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presentation sheets displayed on a wall

Assessment for Curricular Improvement Poster Exhibit. Photo credit: Colin Macdonald

Learning assessment projects are featured in the latest exhibit at Hamilton Library on the University of Hawaiʻi Mānoa campus through September 30. The poster display is located on the wall in the first floor lobby. The display of six posters from the campus’s Assessment for Curricular Improvement Poster Exhibit showcases how programs improve teaching and learning by using information from learning assessment projects.

more presentation sheets displayed on a wall

The poster display includes a wide range of projects and programs:

  • Amy Lower, Communication Sciences and Disorders
    Lower explains how the faculty ensured students had sufficient learning opportunities with the use of a weighted curriculum map (see the 3-minute video). Lower’s poster won the “Best Faculty Engagement Strategies” Award.
  • Mee-Jeong Park, East Asian Languages and Literatures
    In her poster, Merging graduate degree programs with the program assessment tool set, Park shows how faculty used assessment tools to merge programs and generate common learning expectations and an effective curriculum structure for students. Park’s poster also won the “Best Faculty Engagement Strategies” Award.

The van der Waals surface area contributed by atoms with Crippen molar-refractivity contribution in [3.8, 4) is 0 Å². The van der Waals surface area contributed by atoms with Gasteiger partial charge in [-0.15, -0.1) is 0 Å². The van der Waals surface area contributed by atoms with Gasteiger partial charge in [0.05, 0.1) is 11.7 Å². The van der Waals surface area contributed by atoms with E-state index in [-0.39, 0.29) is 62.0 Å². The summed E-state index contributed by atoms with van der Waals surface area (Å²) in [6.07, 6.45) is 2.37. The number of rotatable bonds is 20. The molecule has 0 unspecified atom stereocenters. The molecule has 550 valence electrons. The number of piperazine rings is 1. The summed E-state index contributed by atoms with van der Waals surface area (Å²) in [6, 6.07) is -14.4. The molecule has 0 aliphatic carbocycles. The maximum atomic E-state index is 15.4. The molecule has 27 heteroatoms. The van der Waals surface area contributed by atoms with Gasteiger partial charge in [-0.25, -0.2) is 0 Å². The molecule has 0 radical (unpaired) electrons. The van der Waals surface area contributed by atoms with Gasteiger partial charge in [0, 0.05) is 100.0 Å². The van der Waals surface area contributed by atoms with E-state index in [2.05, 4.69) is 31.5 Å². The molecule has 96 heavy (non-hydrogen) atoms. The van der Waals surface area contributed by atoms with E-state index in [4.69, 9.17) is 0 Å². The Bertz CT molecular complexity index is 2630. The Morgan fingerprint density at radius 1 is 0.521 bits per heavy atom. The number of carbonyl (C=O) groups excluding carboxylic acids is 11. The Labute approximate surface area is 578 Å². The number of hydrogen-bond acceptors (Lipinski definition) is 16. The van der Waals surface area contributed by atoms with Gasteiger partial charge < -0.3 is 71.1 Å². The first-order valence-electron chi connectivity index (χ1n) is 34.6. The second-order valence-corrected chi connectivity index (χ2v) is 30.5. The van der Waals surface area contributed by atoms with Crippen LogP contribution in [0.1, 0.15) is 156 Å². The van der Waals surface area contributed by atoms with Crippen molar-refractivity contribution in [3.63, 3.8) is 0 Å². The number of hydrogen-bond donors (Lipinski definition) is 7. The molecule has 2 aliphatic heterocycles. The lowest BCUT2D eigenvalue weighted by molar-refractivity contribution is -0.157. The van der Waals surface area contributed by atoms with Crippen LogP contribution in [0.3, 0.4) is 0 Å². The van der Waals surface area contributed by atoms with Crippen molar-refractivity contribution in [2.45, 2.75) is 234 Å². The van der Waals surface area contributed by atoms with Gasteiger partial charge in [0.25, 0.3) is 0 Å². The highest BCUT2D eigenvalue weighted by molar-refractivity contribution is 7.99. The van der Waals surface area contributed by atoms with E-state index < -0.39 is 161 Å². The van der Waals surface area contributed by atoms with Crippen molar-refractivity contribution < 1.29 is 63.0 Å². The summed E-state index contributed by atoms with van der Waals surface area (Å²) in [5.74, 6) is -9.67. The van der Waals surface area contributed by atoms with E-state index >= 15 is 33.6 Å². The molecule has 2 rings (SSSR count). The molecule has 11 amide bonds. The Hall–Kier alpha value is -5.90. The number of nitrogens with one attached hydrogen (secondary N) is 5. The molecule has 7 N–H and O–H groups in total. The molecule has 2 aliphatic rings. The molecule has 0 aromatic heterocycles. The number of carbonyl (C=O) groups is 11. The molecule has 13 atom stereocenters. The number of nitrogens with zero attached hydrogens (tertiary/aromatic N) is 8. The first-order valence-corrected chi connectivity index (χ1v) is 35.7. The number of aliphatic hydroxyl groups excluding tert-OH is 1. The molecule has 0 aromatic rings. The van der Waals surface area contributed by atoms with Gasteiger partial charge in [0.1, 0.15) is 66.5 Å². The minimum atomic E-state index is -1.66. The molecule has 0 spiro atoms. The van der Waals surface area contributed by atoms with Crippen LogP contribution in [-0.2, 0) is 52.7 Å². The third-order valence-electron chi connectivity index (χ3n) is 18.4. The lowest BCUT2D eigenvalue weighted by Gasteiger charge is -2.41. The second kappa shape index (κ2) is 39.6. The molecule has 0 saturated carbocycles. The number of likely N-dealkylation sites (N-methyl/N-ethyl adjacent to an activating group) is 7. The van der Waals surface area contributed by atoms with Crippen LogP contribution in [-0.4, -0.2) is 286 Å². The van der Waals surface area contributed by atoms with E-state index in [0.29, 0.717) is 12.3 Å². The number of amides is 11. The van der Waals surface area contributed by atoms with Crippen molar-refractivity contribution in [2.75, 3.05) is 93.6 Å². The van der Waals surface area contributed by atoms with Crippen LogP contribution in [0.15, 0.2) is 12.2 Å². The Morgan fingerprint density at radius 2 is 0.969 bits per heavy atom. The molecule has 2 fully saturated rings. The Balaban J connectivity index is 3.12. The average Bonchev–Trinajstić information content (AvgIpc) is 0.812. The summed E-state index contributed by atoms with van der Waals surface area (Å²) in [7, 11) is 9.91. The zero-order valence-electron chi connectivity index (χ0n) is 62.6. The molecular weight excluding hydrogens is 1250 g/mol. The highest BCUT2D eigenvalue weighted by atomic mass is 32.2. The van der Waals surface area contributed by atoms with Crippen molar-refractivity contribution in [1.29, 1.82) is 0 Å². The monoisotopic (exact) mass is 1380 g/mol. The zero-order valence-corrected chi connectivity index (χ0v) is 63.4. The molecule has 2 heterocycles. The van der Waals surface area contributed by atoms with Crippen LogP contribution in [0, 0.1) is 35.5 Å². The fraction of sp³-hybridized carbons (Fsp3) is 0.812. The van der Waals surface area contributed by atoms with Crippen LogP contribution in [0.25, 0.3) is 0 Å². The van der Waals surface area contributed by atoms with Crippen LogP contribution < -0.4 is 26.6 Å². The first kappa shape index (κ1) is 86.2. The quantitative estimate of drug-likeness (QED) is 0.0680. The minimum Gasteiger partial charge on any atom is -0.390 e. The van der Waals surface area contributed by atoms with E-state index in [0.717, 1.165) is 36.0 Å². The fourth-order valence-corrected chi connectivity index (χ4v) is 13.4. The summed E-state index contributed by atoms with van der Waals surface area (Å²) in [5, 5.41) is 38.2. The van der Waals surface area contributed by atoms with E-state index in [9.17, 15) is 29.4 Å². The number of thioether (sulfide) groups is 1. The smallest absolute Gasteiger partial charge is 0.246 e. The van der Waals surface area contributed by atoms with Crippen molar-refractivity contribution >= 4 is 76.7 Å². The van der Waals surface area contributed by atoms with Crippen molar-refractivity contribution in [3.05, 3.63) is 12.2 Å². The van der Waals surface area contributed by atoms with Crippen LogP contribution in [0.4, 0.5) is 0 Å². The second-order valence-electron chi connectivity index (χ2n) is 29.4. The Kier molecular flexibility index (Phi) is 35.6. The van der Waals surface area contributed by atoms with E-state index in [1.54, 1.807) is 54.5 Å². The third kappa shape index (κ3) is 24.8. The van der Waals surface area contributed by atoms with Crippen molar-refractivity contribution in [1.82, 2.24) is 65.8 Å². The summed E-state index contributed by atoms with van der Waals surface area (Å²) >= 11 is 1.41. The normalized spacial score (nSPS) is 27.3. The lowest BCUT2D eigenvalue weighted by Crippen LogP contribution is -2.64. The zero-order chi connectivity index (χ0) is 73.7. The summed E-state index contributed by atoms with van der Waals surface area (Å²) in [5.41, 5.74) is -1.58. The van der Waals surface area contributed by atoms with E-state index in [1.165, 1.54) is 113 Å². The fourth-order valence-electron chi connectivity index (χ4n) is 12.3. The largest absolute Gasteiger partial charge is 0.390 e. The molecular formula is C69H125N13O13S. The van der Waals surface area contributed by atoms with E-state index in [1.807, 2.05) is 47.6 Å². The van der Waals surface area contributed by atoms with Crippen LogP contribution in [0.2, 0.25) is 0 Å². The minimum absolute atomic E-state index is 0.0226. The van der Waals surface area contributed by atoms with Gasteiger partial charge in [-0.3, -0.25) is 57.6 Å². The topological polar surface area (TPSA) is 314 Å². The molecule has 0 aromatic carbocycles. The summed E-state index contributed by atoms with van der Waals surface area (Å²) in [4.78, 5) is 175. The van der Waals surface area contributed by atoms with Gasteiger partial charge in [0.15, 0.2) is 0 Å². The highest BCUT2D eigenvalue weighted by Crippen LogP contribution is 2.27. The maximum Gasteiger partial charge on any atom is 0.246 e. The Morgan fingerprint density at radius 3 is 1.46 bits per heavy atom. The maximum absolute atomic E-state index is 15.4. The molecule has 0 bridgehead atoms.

• Michael Guidry and Tiffany Tsang, Global Environmental Science
    Guidry and Tsang developed various strategies, including offering research courses early and more frequently, to improve students’ retention and engagement in the Global Environmental Science Program. They won the “Best Use of Results” Award.
  • Jennifer Winter and Wendi Vincent, General Education and Undergraduate Education Institutional Learning Objectives
    Winter and Vincent provide examples of campus-wide learning assessment activities. Winter and colleagues from the Institutional Learning Objectives Implementation Committee explain the learning objectives for all undergraduate students, recent assessment results, and the ways the committee has used results (see the 3-minute video). Vincent describes a faculty-friendly option to assess student learning gains in general education using student perceptions.
  • Yao Hill, Assessment Office
    The Assessment Office poster summarizes degree programs’ efforts at Mānoa: more than 75 percent of programs used learning assessment tools for program improvement in the last five years. Hill’s poster has specific examples of improvement that benefit the faculty and students.

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